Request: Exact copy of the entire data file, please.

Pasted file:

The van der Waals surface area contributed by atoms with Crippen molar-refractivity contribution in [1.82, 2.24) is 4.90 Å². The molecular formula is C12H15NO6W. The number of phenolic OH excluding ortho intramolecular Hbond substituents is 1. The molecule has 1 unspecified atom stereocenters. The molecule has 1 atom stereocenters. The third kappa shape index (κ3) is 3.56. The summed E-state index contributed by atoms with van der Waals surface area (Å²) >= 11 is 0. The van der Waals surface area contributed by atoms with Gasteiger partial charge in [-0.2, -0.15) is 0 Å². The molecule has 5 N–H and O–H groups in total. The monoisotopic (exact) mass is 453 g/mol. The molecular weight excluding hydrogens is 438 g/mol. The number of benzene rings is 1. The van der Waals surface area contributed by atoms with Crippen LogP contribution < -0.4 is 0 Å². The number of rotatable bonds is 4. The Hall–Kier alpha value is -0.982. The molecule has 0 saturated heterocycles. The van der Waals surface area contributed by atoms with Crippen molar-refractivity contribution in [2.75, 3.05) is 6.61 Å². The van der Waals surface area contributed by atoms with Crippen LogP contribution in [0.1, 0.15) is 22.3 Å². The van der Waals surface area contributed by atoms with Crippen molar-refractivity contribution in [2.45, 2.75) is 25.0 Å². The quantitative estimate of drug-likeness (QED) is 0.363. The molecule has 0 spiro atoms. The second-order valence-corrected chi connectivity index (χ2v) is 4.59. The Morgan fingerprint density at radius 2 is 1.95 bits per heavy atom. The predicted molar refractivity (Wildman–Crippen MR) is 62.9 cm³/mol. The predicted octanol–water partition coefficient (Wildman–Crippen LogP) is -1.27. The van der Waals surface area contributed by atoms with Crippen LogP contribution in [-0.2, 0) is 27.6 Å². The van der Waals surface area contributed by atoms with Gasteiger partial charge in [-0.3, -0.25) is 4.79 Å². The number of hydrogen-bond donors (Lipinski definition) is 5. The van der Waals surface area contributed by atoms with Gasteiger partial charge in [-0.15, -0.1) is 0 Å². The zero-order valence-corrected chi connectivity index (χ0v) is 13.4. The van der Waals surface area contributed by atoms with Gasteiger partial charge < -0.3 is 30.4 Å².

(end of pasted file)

The van der Waals surface area contributed by atoms with Crippen molar-refractivity contribution in [1.82, 2.24) is 4.90 Å². The molecular formula is C12H15NO6W. The number of phenolic OH excluding ortho intramolecular Hbond substituents is 1. The molecule has 1 unspecified atom stereocenters. The molecule has 1 atom stereocenters. The third kappa shape index (κ3) is 3.56. The summed E-state index contributed by atoms with van der Waals surface area (Å²) >= 11 is 0. The van der Waals surface area contributed by atoms with Gasteiger partial charge in [-0.2, -0.15) is 0 Å². The molecule has 5 N–H and O–H groups in total. The monoisotopic (exact) mass is 453 g/mol. The molecular weight excluding hydrogens is 438 g/mol. The number of benzene rings is 1. The van der Waals surface area contributed by atoms with Crippen LogP contribution < -0.4 is 0 Å². The number of rotatable bonds is 4. The Hall–Kier alpha value is -0.982. The molecule has 0 saturated heterocycles. The van der Waals surface area contributed by atoms with Crippen molar-refractivity contribution in [2.75, 3.05) is 6.61 Å². The van der Waals surface area contributed by atoms with Crippen LogP contribution in [0.1, 0.15) is 22.3 Å². The van der Waals surface area contributed by atoms with Crippen molar-refractivity contribution in [2.45, 2.75) is 25.0 Å². The quantitative estimate of drug-likeness (QED) is 0.363. The molecule has 0 spiro atoms. The second-order valence-corrected chi connectivity index (χ2v) is 4.59. The Morgan fingerprint density at radius 2 is 1.95 bits per heavy atom. The predicted molar refractivity (Wildman–Crippen MR) is 62.9 cm³/mol. The predicted octanol–water partition coefficient (Wildman–Crippen LogP) is -1.27. The van der Waals surface area contributed by atoms with Crippen LogP contribution in [-0.2, 0) is 27.6 Å². The van der Waals surface area contributed by atoms with Gasteiger partial charge in [-0.3, -0.25) is 4.79 Å². The number of hydrogen-bond donors (Lipinski definition) is 5. The van der Waals surface area contributed by atoms with Gasteiger partial charge in [-0.15, -0.1) is 0 Å². The zero-order valence-corrected chi connectivity index (χ0v) is 13.4. The van der Waals surface area contributed by atoms with Gasteiger partial charge < -0.3 is 30.4 Å².